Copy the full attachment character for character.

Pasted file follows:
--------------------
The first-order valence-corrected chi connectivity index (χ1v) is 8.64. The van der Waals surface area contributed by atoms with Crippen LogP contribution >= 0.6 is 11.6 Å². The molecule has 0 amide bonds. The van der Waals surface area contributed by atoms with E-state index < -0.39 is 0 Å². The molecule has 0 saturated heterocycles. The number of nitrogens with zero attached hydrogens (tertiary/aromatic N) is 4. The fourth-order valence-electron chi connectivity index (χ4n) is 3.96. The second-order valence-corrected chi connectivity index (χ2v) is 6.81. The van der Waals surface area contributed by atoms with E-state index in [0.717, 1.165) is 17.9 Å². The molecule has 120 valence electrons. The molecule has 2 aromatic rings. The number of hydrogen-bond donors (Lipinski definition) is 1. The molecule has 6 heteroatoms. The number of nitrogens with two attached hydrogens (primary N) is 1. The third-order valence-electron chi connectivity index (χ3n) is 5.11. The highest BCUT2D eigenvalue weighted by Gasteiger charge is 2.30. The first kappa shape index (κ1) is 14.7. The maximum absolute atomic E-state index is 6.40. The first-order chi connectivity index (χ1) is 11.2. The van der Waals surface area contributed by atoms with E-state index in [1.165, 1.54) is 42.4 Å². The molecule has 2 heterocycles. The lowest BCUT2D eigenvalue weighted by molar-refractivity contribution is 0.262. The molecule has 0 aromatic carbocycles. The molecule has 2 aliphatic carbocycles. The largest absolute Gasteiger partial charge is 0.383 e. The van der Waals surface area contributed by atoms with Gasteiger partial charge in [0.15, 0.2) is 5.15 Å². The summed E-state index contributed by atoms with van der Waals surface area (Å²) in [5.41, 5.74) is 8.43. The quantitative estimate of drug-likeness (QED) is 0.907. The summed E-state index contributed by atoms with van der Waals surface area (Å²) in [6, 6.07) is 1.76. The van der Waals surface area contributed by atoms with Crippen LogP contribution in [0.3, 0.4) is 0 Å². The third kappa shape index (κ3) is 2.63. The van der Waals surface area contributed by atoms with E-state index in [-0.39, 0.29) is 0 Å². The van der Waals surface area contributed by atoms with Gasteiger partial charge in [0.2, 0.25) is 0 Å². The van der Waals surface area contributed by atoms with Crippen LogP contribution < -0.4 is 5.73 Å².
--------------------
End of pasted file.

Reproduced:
The first-order valence-corrected chi connectivity index (χ1v) is 8.64. The van der Waals surface area contributed by atoms with Crippen LogP contribution >= 0.6 is 11.6 Å². The molecule has 0 amide bonds. The van der Waals surface area contributed by atoms with E-state index < -0.39 is 0 Å². The molecule has 0 saturated heterocycles. The number of nitrogens with zero attached hydrogens (tertiary/aromatic N) is 4. The fourth-order valence-electron chi connectivity index (χ4n) is 3.96. The second-order valence-corrected chi connectivity index (χ2v) is 6.81. The van der Waals surface area contributed by atoms with E-state index in [0.717, 1.165) is 17.9 Å². The molecule has 120 valence electrons. The molecule has 2 aromatic rings. The number of hydrogen-bond donors (Lipinski definition) is 1. The molecule has 6 heteroatoms. The number of nitrogens with two attached hydrogens (primary N) is 1. The third-order valence-electron chi connectivity index (χ3n) is 5.11. The highest BCUT2D eigenvalue weighted by Gasteiger charge is 2.30. The first kappa shape index (κ1) is 14.7. The maximum absolute atomic E-state index is 6.40. The first-order chi connectivity index (χ1) is 11.2. The van der Waals surface area contributed by atoms with E-state index in [1.165, 1.54) is 42.4 Å². The molecule has 2 heterocycles. The lowest BCUT2D eigenvalue weighted by molar-refractivity contribution is 0.262. The molecule has 0 aromatic carbocycles. The molecule has 2 aliphatic carbocycles. The largest absolute Gasteiger partial charge is 0.383 e. The van der Waals surface area contributed by atoms with Gasteiger partial charge in [0.15, 0.2) is 5.15 Å². The summed E-state index contributed by atoms with van der Waals surface area (Å²) in [5.41, 5.74) is 8.43. The quantitative estimate of drug-likeness (QED) is 0.907. The summed E-state index contributed by atoms with van der Waals surface area (Å²) in [6, 6.07) is 1.76. The van der Waals surface area contributed by atoms with Crippen LogP contribution in [0.3, 0.4) is 0 Å². The third kappa shape index (κ3) is 2.63. The van der Waals surface area contributed by atoms with E-state index in [-0.39, 0.29) is 0 Å². The van der Waals surface area contributed by atoms with Gasteiger partial charge in [0.2, 0.25) is 0 Å². The van der Waals surface area contributed by atoms with Crippen LogP contribution < -0.4 is 5.73 Å².